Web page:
Too many to fail--An analysis of time-inconsistency in bank closure policies
AbstractThis Paper shows that bank closure policies suffer from a âtoo-many-to-failâ problem: when the number of bank failures is large, the regulator finds it ex-post optimal to bail out some or all failed banks, whereas when the number of bank failures is small, failed banks can be acquired by the surviving banks. This gives banks incentives to herd and increases systemic risk, the risk that many banks may fail together. The ex-post optimal regulation may thus be sub-optimal from an ex-ante standpoint. We formalize this time-inconsistency of bank regulation. We also argue that by allowing banks to purchase failed banks at discounted prices and by partially nationalizing the bailed-out banks, a regulator may be able to mitigate the induced systemic risk.
Download InfoIf you experience problems downloading a file, check if you have the proper application to view it first. In case of further problems read the IDEAS help page. Note that these files are not on the IDEAS site. Please be patient as the files may be large.
As the access to this document is restricted, you may want to look for a different version under "Related research" (further below) or search for a different version of it.
Bibliographic InfoArticle provided by Elsevier in its journal Journal of Financial Intermediation.
Volume (Year): 16 (2007)
Issue (Month): 1 (January)
Contact details of provider:
Web page: http://www.elsevier.com/locate/inca/622875
Other versions of this item:
- Acharya, Viral V & Yorulmazer, Tanju, 2004. "Too Many to Fail - An Analysis of Time Inconsistency in Bank Closure Policies," CEPR Discussion Papers 4778, C.E.P.R. Discussion Papers.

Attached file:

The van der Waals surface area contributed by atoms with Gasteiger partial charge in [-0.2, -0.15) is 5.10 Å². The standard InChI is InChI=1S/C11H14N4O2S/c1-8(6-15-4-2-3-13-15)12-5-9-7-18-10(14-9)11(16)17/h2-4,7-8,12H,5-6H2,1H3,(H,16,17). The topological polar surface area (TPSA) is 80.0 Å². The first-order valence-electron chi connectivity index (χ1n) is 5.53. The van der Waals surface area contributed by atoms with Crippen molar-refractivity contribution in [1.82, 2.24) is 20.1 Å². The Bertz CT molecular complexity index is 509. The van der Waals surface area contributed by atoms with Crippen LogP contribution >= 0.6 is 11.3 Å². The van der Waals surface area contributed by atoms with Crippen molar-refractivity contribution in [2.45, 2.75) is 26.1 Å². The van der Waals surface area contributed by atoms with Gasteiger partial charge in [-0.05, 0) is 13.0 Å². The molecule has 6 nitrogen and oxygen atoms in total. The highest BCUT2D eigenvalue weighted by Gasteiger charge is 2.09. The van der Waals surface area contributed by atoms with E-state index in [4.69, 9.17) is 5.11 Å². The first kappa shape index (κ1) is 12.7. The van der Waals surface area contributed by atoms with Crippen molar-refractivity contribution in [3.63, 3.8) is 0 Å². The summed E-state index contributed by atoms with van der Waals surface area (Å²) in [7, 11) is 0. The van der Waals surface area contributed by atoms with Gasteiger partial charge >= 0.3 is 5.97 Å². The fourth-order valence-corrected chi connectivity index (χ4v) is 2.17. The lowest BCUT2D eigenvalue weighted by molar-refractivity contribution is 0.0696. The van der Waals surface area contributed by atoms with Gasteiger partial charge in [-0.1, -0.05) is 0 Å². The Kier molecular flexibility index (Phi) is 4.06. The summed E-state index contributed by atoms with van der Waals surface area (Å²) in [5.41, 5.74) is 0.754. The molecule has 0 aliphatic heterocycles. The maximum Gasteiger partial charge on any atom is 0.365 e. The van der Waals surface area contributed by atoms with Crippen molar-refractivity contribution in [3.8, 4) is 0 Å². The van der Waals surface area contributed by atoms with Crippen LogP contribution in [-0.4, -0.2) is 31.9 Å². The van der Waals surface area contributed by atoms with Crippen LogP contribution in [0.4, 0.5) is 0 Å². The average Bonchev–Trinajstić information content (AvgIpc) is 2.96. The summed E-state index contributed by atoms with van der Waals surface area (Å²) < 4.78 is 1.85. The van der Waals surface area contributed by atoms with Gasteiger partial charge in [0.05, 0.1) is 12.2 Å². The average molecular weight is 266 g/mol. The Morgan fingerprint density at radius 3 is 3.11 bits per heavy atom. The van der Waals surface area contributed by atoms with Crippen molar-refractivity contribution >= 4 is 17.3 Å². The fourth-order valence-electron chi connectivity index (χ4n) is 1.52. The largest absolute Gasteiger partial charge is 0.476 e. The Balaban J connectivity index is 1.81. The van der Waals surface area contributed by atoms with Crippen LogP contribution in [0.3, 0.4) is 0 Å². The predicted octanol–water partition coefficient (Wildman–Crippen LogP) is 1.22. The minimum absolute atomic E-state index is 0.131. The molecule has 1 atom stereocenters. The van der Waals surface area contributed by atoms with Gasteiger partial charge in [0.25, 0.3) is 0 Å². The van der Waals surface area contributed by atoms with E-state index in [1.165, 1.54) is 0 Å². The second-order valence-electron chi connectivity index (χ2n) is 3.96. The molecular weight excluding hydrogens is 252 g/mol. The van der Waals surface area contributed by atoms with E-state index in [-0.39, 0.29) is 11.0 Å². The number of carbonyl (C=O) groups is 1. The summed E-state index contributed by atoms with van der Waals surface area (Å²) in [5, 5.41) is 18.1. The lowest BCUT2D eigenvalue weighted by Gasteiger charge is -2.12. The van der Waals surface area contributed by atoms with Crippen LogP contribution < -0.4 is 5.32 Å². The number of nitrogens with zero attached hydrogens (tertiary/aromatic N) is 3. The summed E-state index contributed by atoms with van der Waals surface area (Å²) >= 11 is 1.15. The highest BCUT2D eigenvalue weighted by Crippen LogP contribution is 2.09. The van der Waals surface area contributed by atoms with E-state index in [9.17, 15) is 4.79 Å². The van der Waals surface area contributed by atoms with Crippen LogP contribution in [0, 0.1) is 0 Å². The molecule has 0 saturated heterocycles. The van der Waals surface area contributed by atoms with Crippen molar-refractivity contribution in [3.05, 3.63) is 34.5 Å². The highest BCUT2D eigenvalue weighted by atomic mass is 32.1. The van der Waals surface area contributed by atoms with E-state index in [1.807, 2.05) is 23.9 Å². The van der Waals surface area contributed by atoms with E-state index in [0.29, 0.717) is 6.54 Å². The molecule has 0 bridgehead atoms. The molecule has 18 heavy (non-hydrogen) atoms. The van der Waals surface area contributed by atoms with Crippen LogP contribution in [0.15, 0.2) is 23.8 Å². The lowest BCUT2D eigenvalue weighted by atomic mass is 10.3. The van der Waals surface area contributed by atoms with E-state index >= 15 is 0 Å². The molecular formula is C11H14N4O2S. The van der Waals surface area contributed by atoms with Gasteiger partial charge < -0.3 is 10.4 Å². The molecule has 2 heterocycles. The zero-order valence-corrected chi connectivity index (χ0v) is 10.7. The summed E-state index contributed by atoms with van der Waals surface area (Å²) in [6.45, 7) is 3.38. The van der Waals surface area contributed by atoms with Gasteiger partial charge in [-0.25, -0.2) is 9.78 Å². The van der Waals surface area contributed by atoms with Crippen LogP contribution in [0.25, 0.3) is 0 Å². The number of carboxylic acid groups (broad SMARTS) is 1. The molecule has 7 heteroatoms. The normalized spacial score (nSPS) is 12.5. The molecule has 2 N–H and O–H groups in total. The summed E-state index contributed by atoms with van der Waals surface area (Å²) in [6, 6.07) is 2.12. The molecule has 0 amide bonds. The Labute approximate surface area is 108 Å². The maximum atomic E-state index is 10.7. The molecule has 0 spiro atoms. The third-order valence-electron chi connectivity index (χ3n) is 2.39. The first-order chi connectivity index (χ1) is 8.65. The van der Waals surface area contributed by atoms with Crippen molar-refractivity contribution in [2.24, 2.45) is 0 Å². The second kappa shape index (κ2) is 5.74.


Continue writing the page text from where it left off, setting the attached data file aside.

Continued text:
- Viral Acharya & Tanju Yorulmazer, 2007. "Too many to fail - an analysis of time-inconsistency in bank closure policies," Bank of England working papers 319, Bank of England.
- D62 - Microeconomics - - Welfare Economics - - - Externalities
- E58 - Macroeconomics and Monetary Economics - - Monetary Policy, Central Banking, and the Supply of Money and Credit - - - Central Banks and Their Policies
- G21 - Financial Economics - - Financial Institutions and Services - - - Banks; Other Depository Institutions; Micro Finance Institutions; Mortgages
- G28 - Financial Economics - - Financial Institutions and Services - - - Government Policy and Regulation
- G38 - Financial Economics - - Corporate Finance and Governance - - - Government Policy and Regulation
Please report citation or reference errors to , or , if you are the registered author of the cited work, log in to your RePEc Author Service profile, click on "citations" and make appropriate adjustments.:
- Acharya, Viral V & Bharath, Sreedhar T & Srinivasan, Anand, 2003. "Understanding the Recovery Rates on Defaulted Securities," CEPR Discussion Papers 4098, C.E.P.R. Discussion Papers.
- Barron, John M & Valev, Neven T, 2000.
"International Lending by U.S. Banks,"
Journal of Money, Credit and Banking,
Blackwell Publishing, vol. 32(3), pages 357-81, August.
- Craig O. Brown & I. Serdar Dinç, 2005. "The Politics of Bank Failures: Evidence from Emerging Markets," The Quarterly Journal of Economics, MIT Press, vol. 120(4), pages 1413-1444, November.
- Douglas W. Diamond & Raghuram G. Rajan, 1998.
"Liquidity risk, liquidity creation and financial fragility: a theory of banking,"
Federal Reserve Bank of San Francisco, issue Sep.